The Mars Global Surveyor (MGS) was launched in November 1996, and began orbital mapping in March 1999. The onboard Mars Orbiter Laser Altimeter (MOLA) operated until June 2001 (i.e., for one Mars year). The instrument measured the time-of-flight of infrared Laser pulses towards Mars at a rate of 10 Hz to determine the range of the spacecraft to the surface. MOLA also functioned as a passive radiometer, and measured the radiance of the surface of Mars at 1064 nm. The vertical (shot-to-shot) precision was 37.5 cm; the absolute vertical accuracy (which depended on the accuracy of reconstruction of the spacecraft orbit) was <10 m. From the given orbit height and spacecraft speed, the Laser spot size on the surface was approximately 130 m; the along-track shot spacing was 330 m. MOLA successfully obtained more than 600 million data returns.

MOLA’s range measurements have been used to construct a precise topographic map of Mars, an important reference data set up to the present day, with many applications to studies in geophysics, geology and atmospheric circulation. The map showed the full variety of terrain types on the Martian surface (Fig. 5) including e.g., the low northern hemisphere, the Tharsis province, Valles Marineris, the southern highlands and both polar caps. Measurements of topography also contributed to understanding the pathways of liquid water flowing on early Mars.

Fig. 5
figure 5

modified from [52]

Map of the global topography of Mars derived from MOLA (Mercator projection), featuring the Tharsis volcano-tectonic province (220°E to 300°E), which includes the Valles Marineris canyon system and several major volcanic shields: Olympus Mons, Alba Patera and others. The Hellas basin is located in the southern highlands. Figure

MOLA detected seasonal variations of snow deposits at the polar caps of 1.5 m to 2 m maximum during the Martian winter [43, 53] at an effective resolution of only 10 cm. MOLA also detected cloud structures in the planet’s atmosphere. Clouds were identified that were reflective at the Laser wavelength of 1064 nm,others were opaque – absorbing the return pulse [33]. Formation and migration of the clouds could be tracked and interpreted with respect to the seasonal cycles on Mars.

Unfortunately, there was little information in the “shape” of returning Laser pulses, known to contain precious information on atmospheric structure, not to mention surface slopes and surface roughness. In the worst case (e.g., in ice-covered polar areas) shots were saturated and yielded shot arrival time only. Occasionally, cloud cover prevented the mapping of ground topography. As the orbit was not perfectly polar (i ≈ 93°), areas at high latitudes could only be mapped by occasional tilting of the spacecraft, thus resulting in coverage gaps, as well as limited knowledge on instrument pointing, coordinates of the ground spot, and height accuracy.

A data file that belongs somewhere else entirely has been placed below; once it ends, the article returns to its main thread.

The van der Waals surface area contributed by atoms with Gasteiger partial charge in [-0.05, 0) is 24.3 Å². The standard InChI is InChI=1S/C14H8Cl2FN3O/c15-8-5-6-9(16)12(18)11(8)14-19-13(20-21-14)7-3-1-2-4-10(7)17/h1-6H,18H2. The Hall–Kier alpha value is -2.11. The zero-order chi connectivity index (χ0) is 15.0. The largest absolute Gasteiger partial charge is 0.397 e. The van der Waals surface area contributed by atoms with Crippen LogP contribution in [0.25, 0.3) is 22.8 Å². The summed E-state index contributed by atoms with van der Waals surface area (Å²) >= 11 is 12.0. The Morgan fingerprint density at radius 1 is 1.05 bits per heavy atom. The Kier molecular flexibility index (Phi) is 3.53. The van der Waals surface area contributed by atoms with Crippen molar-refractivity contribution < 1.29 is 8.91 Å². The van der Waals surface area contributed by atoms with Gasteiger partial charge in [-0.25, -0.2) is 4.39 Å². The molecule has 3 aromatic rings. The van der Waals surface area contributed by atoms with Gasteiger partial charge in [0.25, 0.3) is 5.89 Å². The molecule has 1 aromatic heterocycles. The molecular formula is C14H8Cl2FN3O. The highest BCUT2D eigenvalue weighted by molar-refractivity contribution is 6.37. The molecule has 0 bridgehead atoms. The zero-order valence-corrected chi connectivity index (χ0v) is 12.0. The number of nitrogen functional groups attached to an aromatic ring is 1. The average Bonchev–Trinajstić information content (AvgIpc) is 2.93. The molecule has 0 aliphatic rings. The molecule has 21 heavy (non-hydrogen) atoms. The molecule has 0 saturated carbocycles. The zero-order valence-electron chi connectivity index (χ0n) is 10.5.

Radar data

Radar sounding is well established in planetary science, and the technique has been successfully applied to Mars. The Mars Advanced Radar for Subsurface and Ionosphere Sounding (MARSIS; [22] on board ESA's Mars Express mission mapped the thickness of the ice sheet (Fig. 2). MARSIS complemented by the SHAllow RADar sounder (SHARAD, [42] on board NASA's Mars Reconnaissance Orbiter (MRO, [54].

Unfortunately, owing to different characteristics of MARSIS and SHARAD in terms of frequency and power, signal attenuation and visibility of subsurface layering by the two instruments is quite different, the full reasons for this remaining unclear. Thus, the radar data leave significant ambiguities in a scientifically outstanding question. For example, the basal layer is poorly resolved, and can be traced with confidence only in the MARSIS data. Also, the reflector identified and interpreted as a subsurface lake [35] is only visible in MARSIS data.

Imaging data